Displaying posts labeled "Minimalist"

Archi-textile in Trieste, Italy

Posted on Mon, 19 Feb 2024 by KiM

The project by Marcante-Testa in Trieste, inside a building from the early 1900s in the city’s historical center, covered the renovation of an apartment of about 180 square meters, which no longer held any traces of the period of original construction (other than the internal doors). In the project by Marcante-Testa the textile element becomes material for architecture and interior design, with fabric panels to divide the spaces – as in the living area, between the dining and sofa zones –, textile wall “belt” in the bedroom to set the perimeter of the space at different heights, passementerie utilized to cover radiators in the living room, and even fabric doors for the custom cabinets of the dressing room. All the fabrics (including the curtains) have been specifically designed for the project by the textile designer Aleksandra Gaca, in collaboration with the architects, and produced at the Textile Museum of Tilburg (Netherlands).
As always this firm’s attention to detail is extraordinary and despite this being so much more subdued than their typical projects it still allows their architectural details to shine. I especially love their modern take on ceiling cornicing/molding. Photos: Carola Ripamonti.

The Rambler

Posted on Thu, 15 Feb 2024 by KiM

Located northwest of Seattle on the Kitsap Peninsula a few blocks up from a small beach town, this residence takes its place on a cherished piece of family property. The program for the house was simple; 3-bedroom / 2-bath house with space for playing music and drawing. The house at 1,700 square feet is modest in size yet reaches into the landscape with a sheltering roof and screen walls to create usable outdoor spaces on all sides. The roof becomes an additional level for more occupiable outdoor space and areas for an herb garden. The design concept evolved out of a solid rectangular volume stretched across the site in a typical one-story “Rambler” style. The single vertical element that breaks the horizontal datum of the roof is a site-cast fireplace and chimney that acts as a totem marking the heart of the living space – a space for family gatherings and music to be played. Douglas Fir trees from the site that made way for the structure were milled and dried in situ during construction and used to create the finish lid of the roof plane as well as the open kitchen shelves and coffee table. Cedar milled on site was used to create the entry door, benches, and east privacy fence. Brick screen walls extend out into the landscape creating semi-enclosed exterior rooms that filter light and views at the east and west ends of the site, dissolving the structure into the landscape.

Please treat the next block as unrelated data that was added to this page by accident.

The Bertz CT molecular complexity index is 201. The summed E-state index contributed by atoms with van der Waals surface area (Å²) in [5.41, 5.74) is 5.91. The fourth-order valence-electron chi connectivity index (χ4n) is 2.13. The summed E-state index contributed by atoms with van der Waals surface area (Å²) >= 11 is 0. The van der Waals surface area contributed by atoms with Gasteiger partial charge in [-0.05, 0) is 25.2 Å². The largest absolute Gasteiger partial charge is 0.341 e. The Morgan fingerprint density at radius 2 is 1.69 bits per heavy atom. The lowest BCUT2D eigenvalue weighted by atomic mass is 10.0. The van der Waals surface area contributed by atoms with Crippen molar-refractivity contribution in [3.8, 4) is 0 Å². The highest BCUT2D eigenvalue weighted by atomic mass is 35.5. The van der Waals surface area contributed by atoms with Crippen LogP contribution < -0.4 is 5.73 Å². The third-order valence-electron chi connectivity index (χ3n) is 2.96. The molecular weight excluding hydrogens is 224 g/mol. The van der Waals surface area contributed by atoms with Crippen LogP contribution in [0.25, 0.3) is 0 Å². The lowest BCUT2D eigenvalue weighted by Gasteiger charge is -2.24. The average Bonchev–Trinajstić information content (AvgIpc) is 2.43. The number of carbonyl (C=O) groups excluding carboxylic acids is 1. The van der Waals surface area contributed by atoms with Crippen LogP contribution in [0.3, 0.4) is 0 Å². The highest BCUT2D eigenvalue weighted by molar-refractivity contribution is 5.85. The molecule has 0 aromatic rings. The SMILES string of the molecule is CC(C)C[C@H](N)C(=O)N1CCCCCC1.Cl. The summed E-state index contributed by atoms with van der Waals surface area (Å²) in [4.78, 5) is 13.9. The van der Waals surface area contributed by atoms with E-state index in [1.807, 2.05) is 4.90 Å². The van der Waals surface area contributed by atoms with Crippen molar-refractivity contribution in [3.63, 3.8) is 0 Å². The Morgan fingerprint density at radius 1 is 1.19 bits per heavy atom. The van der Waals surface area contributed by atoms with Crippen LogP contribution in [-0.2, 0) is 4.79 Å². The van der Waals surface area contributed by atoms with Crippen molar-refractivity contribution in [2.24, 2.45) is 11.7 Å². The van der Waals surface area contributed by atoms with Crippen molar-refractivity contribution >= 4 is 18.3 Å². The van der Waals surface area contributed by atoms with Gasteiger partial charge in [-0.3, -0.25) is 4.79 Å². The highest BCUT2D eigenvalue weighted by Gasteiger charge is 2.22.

I adore the simplicity of the structure and materials of this compact, modern home. I would be quite happy living here amongst the trees and wildlife. By architecture and design studio GO’C. Photos: Kevin Scott.

Designer’s own

Posted on Mon, 12 Feb 2024 by midcenturyjo

A designer’s own home, a place to express their design manifesto, their design DNA. After all aren’t you your own ultimate client? Marissa Corvino of Hoboken-based Corvino Design is all about bold yet refined minimalism, functional but personal, sleek contemporary lines with luxury finishes.

Photography by Nicole Franzen.

West Chelsea Loft

Posted on Thu, 8 Feb 2024 by midcenturyjo

“Urban and sophisticated, this loft space finds a balance between its gritty, industrial roots and the modern, cultured, aesthetic of its owners. Vintage furnishings, sensual photography and rich textiles provide interest and warmth to the guest room.”

Stylish residential design. Luxurious, curated interiors. West Chelsea Loft by JL Powers Design.

Photography by Jonathan Anders Hökklo.

A picturesque Mallorcan finca

Posted on Mon, 5 Feb 2024 by KiM

I don’t really have the words to describe how beautiful the Mallorcan farmhouse of Tatiana Baibabaeva and Tyson Strang of design team Terra Coll Home is. But I have dreamt of visiting Mallorca for many years and this is exactly what I imagine staying in. Rustic and natural and rough around the edges. Most, if not all photos by Salva López.